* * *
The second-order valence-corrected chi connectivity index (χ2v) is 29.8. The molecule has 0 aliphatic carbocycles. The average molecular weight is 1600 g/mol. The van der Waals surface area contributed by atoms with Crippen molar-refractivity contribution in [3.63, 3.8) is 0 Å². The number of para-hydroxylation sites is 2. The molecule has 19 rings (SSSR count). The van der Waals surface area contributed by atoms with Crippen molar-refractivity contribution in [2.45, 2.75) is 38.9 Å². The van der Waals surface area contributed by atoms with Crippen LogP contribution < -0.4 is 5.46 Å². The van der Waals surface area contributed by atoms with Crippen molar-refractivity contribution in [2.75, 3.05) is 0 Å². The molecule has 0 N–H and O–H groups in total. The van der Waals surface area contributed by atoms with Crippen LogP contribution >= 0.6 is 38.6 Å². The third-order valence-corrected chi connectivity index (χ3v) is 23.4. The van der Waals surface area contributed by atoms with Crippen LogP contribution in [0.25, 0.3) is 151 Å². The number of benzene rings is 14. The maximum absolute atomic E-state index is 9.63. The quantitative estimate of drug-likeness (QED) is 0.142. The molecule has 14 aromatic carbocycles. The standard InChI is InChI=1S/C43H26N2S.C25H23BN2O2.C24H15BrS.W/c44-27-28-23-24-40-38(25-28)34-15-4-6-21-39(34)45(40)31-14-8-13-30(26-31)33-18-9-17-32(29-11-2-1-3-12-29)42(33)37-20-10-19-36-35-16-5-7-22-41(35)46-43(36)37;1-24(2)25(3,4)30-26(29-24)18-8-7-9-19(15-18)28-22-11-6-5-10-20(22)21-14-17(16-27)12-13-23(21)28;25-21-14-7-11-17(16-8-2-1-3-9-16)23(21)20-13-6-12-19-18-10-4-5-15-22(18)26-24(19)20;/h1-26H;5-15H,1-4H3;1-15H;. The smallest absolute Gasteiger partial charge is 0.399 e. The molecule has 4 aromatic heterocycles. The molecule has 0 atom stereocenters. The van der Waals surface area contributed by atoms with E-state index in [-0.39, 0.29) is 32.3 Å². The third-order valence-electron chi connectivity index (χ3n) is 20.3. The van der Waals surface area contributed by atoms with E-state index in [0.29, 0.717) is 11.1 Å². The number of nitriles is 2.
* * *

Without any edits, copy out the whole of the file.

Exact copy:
The second-order valence-corrected chi connectivity index (χ2v) is 29.8. The molecule has 0 aliphatic carbocycles. The average molecular weight is 1600 g/mol. The van der Waals surface area contributed by atoms with Crippen molar-refractivity contribution in [3.63, 3.8) is 0 Å². The number of para-hydroxylation sites is 2. The molecule has 19 rings (SSSR count). The van der Waals surface area contributed by atoms with Crippen molar-refractivity contribution in [2.45, 2.75) is 38.9 Å². The van der Waals surface area contributed by atoms with Crippen LogP contribution < -0.4 is 5.46 Å². The van der Waals surface area contributed by atoms with Crippen molar-refractivity contribution in [2.75, 3.05) is 0 Å². The molecule has 0 N–H and O–H groups in total. The van der Waals surface area contributed by atoms with Crippen LogP contribution >= 0.6 is 38.6 Å². The third-order valence-corrected chi connectivity index (χ3v) is 23.4. The van der Waals surface area contributed by atoms with Crippen LogP contribution in [0.25, 0.3) is 151 Å². The number of benzene rings is 14. The maximum absolute atomic E-state index is 9.63. The quantitative estimate of drug-likeness (QED) is 0.142. The molecule has 14 aromatic carbocycles. The standard InChI is InChI=1S/C43H26N2S.C25H23BN2O2.C24H15BrS.W/c44-27-28-23-24-40-38(25-28)34-15-4-6-21-39(34)45(40)31-14-8-13-30(26-31)33-18-9-17-32(29-11-2-1-3-12-29)42(33)37-20-10-19-36-35-16-5-7-22-41(35)46-43(36)37;1-24(2)25(3,4)30-26(29-24)18-8-7-9-19(15-18)28-22-11-6-5-10-20(22)21-14-17(16-27)12-13-23(21)28;25-21-14-7-11-17(16-8-2-1-3-9-16)23(21)20-13-6-12-19-18-10-4-5-15-22(18)26-24(19)20;/h1-26H;5-15H,1-4H3;1-15H;. The smallest absolute Gasteiger partial charge is 0.399 e. The molecule has 4 aromatic heterocycles. The molecule has 0 atom stereocenters. The van der Waals surface area contributed by atoms with E-state index in [-0.39, 0.29) is 32.3 Å². The third-order valence-electron chi connectivity index (χ3n) is 20.3. The van der Waals surface area contributed by atoms with E-state index in [0.29, 0.717) is 11.1 Å². The number of nitriles is 2.